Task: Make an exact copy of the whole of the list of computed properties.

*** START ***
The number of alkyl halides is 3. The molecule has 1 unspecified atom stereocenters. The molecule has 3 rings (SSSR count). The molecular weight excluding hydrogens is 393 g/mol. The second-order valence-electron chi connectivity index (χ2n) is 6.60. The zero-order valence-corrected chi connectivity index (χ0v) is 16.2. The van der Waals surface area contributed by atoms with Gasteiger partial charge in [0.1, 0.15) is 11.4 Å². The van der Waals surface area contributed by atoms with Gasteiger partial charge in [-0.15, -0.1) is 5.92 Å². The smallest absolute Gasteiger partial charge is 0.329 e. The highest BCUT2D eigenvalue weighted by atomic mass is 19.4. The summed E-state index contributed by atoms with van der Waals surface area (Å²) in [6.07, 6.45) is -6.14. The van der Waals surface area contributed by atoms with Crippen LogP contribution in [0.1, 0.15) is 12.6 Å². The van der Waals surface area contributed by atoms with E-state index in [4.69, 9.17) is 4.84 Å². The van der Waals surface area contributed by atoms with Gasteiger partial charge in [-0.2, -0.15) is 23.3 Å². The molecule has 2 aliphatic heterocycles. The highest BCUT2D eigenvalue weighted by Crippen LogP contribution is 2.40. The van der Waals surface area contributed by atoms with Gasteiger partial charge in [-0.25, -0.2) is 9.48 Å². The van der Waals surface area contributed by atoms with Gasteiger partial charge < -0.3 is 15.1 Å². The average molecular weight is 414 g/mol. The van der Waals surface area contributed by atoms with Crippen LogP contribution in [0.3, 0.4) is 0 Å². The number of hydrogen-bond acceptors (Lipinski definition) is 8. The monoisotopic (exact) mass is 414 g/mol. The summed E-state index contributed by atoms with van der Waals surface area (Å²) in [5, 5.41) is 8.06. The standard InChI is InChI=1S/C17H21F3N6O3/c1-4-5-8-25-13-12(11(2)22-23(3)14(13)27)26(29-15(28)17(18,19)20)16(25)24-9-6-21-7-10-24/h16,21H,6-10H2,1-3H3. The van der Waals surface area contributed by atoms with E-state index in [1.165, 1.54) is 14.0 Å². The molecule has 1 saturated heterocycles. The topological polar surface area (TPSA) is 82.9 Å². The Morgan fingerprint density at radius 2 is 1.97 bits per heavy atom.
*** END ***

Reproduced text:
The number of alkyl halides is 3. The molecule has 1 unspecified atom stereocenters. The molecule has 3 rings (SSSR count). The molecular weight excluding hydrogens is 393 g/mol. The second-order valence-electron chi connectivity index (χ2n) is 6.60. The zero-order valence-corrected chi connectivity index (χ0v) is 16.2. The van der Waals surface area contributed by atoms with Gasteiger partial charge in [0.1, 0.15) is 11.4 Å². The van der Waals surface area contributed by atoms with Gasteiger partial charge in [-0.15, -0.1) is 5.92 Å². The smallest absolute Gasteiger partial charge is 0.329 e. The highest BCUT2D eigenvalue weighted by atomic mass is 19.4. The summed E-state index contributed by atoms with van der Waals surface area (Å²) in [6.07, 6.45) is -6.14. The van der Waals surface area contributed by atoms with Crippen LogP contribution in [0.1, 0.15) is 12.6 Å². The van der Waals surface area contributed by atoms with E-state index in [4.69, 9.17) is 4.84 Å². The van der Waals surface area contributed by atoms with Gasteiger partial charge in [-0.2, -0.15) is 23.3 Å². The molecule has 2 aliphatic heterocycles. The highest BCUT2D eigenvalue weighted by Crippen LogP contribution is 2.40. The van der Waals surface area contributed by atoms with Gasteiger partial charge in [-0.25, -0.2) is 9.48 Å². The van der Waals surface area contributed by atoms with Gasteiger partial charge < -0.3 is 15.1 Å². The average molecular weight is 414 g/mol. The van der Waals surface area contributed by atoms with Crippen LogP contribution in [0.3, 0.4) is 0 Å². The number of hydrogen-bond acceptors (Lipinski definition) is 8. The monoisotopic (exact) mass is 414 g/mol. The summed E-state index contributed by atoms with van der Waals surface area (Å²) in [5, 5.41) is 8.06. The standard InChI is InChI=1S/C17H21F3N6O3/c1-4-5-8-25-13-12(11(2)22-23(3)14(13)27)26(29-15(28)17(18,19)20)16(25)24-9-6-21-7-10-24/h16,21H,6-10H2,1-3H3. The van der Waals surface area contributed by atoms with E-state index in [1.165, 1.54) is 14.0 Å². The molecule has 1 saturated heterocycles. The topological polar surface area (TPSA) is 82.9 Å². The Morgan fingerprint density at radius 2 is 1.97 bits per heavy atom.